Raman spectra were recorded using a Jobin–Yvon HR 800 UV Raman spectrometer (Lower Hutt, New Zealand). The incident laser excitation wavelength was 514.5 nm, with output of 20 mW, and the spectra were recorded from 100 to 3000 cm−1.

Scanning electron microscope-energy dispersive X-ray (SEM-EDX)

A sample of each polymer was sputtered with gold using a Polaran (Fisons Instruments, Uckfield, UK) SC 515 sputter coater. Pictures were taken with a SEM LEO Stereoscan 4201 microscope (Leica Electron Optics, Cambridge Instruments Ltd, Cambridge, UK) with up to 1000× magnification. The EDX analysis was performed using the detection-microanalysis-system INCA 400 (Oxford Instruments PLC, Bucks, UK) using electron beam spot sizes <50 nm.

Solubility test for disulphide cross-linked polymers

Various types of organic solvents such as DCM, DMSO, chloroform, acetone, acetonitrile, ethanol, water and phosphate buffer pH 1.2, 6.8 and 7.4 were used for the solubility test. 3 mg of polymer P10 was inserted into an eppendorf tube. 1 mL of DCM was added into the tube. The cap of the tube was closed and the mixture was spinned for 5 min using homogeniser. The mixture was observed under bright light to determine the solubility of the polymer. The steps were repeated for different organic solvents and phosphate buffers with different polymers.

Chemical reduction studies of disulphide cross-linked polymers

For each type of disulphide cross-linked polymer, a 0.3 g sample and acetic acid (1.3 mL) were dissolved in 10 mL of distilled water in a 3-neck round bottom flask. The mixture was purged with oxygen-free nitrogen for 15 min. The mixture was refluxed at 100 °C, and zinc dust (1.95 g, 30 mmol L−1) was then added slowly into the flask while stirring [11]. Using an high performance liquid chromatography (HPLC) microsyringe, 10 µL of sample was withdrawn from the side arm of the flask and diluted with Sørensen’s phosphate buffer (pH 7.4) containing 0.006 mol L−1 Ethylenediaminetetraacetic acid (EDTA). The diluted sample was mixed well and filtered through a Pasteur pipette with pre-inserted cotton wool. Finally, 1 mL of the sample solution was used to measure the thiol content.

Assay for thiol using Ellman’s reagent and the Beer-Lambert equation

To measure the thiol content of a sample, 0.1 mol L−1 of Ellman’s reagent was prepared in Sørensen’s phosphate buffer pH 7.4. A set of sample tubes, each containing 50 µL of Ellman’s reagent and 2.5 mL of Sørensen’s phosphate buffer (pH 7.4 or 8.0), was prepared. To each sample tube, 250 µL of each standard or the polymers were added; 250 µL of Sørensen’s phosphate buffer were added to the blank (reference) cuvette instead of thiol-containing solution. The tubes were mixed and left stirring for 15 min at room temperature to enable the thiol exchange to occur. The ultraviolet (UV) absorbance then was measured at 412 nm using a 1 cm cell. The Beer-Lambert equation was applied to calculate the thiol concentration in each sample:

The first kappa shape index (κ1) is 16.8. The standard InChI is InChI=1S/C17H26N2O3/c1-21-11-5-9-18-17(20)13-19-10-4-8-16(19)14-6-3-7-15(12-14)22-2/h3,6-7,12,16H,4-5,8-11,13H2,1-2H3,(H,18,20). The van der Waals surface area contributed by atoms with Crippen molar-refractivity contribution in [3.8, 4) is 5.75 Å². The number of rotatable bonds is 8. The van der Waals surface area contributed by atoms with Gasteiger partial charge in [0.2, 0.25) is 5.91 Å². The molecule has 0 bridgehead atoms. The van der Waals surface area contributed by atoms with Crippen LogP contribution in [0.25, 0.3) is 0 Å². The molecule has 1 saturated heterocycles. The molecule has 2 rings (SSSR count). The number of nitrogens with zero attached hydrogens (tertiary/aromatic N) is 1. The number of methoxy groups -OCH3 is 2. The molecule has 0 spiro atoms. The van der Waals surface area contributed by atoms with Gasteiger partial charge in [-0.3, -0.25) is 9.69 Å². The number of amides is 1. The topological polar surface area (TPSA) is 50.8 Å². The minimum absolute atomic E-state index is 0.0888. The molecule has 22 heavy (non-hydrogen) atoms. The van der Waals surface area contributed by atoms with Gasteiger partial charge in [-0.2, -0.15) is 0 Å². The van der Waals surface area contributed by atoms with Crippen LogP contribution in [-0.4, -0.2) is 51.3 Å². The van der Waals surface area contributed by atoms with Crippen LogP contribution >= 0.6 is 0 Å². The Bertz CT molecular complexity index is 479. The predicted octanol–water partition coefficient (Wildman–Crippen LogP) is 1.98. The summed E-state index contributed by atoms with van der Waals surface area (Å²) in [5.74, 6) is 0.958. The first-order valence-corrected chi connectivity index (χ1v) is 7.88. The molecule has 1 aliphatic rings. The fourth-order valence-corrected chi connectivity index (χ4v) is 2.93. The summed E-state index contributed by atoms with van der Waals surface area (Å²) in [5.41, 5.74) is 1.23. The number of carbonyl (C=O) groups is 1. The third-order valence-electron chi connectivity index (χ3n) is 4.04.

$${\text{C}} = {\text{A}}/ {{\upvarepsilon }} \cdot {\text{d}}$$
where C is the thiol concentration (mol L−1), A is absorbance, d is cell path length (1 cm), and ε is the molar absorption coefficient in Sørensen’s phosphate buffer pH 7.4 (14,150 L mol−1 cm−1).

In vitro dissolution studies

Degradation in simulated gastric fluid

In order to prepare simulated gastric fluid, 2 g of sodium chloride (NaCl) and 3.2 g of pepsin powder were dissolved in 0.1 mol L−1 hydrochloric acid [12]. For this assay, 1000 mL of simulated gastric fluid were placed in the vessel of the USP-standard dissolution apparatus (Agilent Technologies, Santa Clara, USA). The fluid was allowed to equilibrate to a temperature of 37 ± 0.5 °C. A Visking dialysis tube containing 0.4 g of polymer was subjected to the fluid for 2 h with the stirring speed set at 50 rpm. To evaluate the degradation of disulphide polymers, 1 mL samples were taken at pre-set time intervals (2, 5, 7, 10, 15, 20, 30, 40, 50, 60, 70, 80, 100 and 120 min). For every 1 mL of sample taken, 1 mL of simulated gastric fluid was added to the reaction mixture. Experiments were repeated 3 times for each disulphide polymers.

Degradation in simulated intestinal fluid

Simulated intestinal fluid were prepared by mixing 77 mL of 0.2 mol L−1 sodium hydroxide with 250 mL solution containing 6.8 g of KH2PO4. The resulting mixture was mixed with 500 mL of distilled water. 10 g of pancreas powder was added and stirred until the powder was completely dissolved. The final mixture was diluted to a final volume of 1000 mL by addition of distilled water [12]. After the previous experiment was concluded, 1000 mL of simulated intestinal fluid were placed in a new vessel, and the fluid was allowed to equilibrate to a temperature of 37 ± 0.5 °C. The Visking dialysis tube containing polymer from “Degradation in simulated gastric fluid” section was recovered and placed in the vessel containing simulated intestinal fluid. Further degradation tests were conducted for 3 h with the stirring speed set at 50 rpm. To evaluate the degradation of disulphide polymers, 1 mL of sample was removed at pre-set time intervals (5, 10, 20, 40, 60, 80,100, 120, 140 and 180 min). For every 1 mL of sample taken, 1 mL of simulated intestinal fluid was added to the reaction mixture. Experiments were repeated 3 times for each disulphide polymers.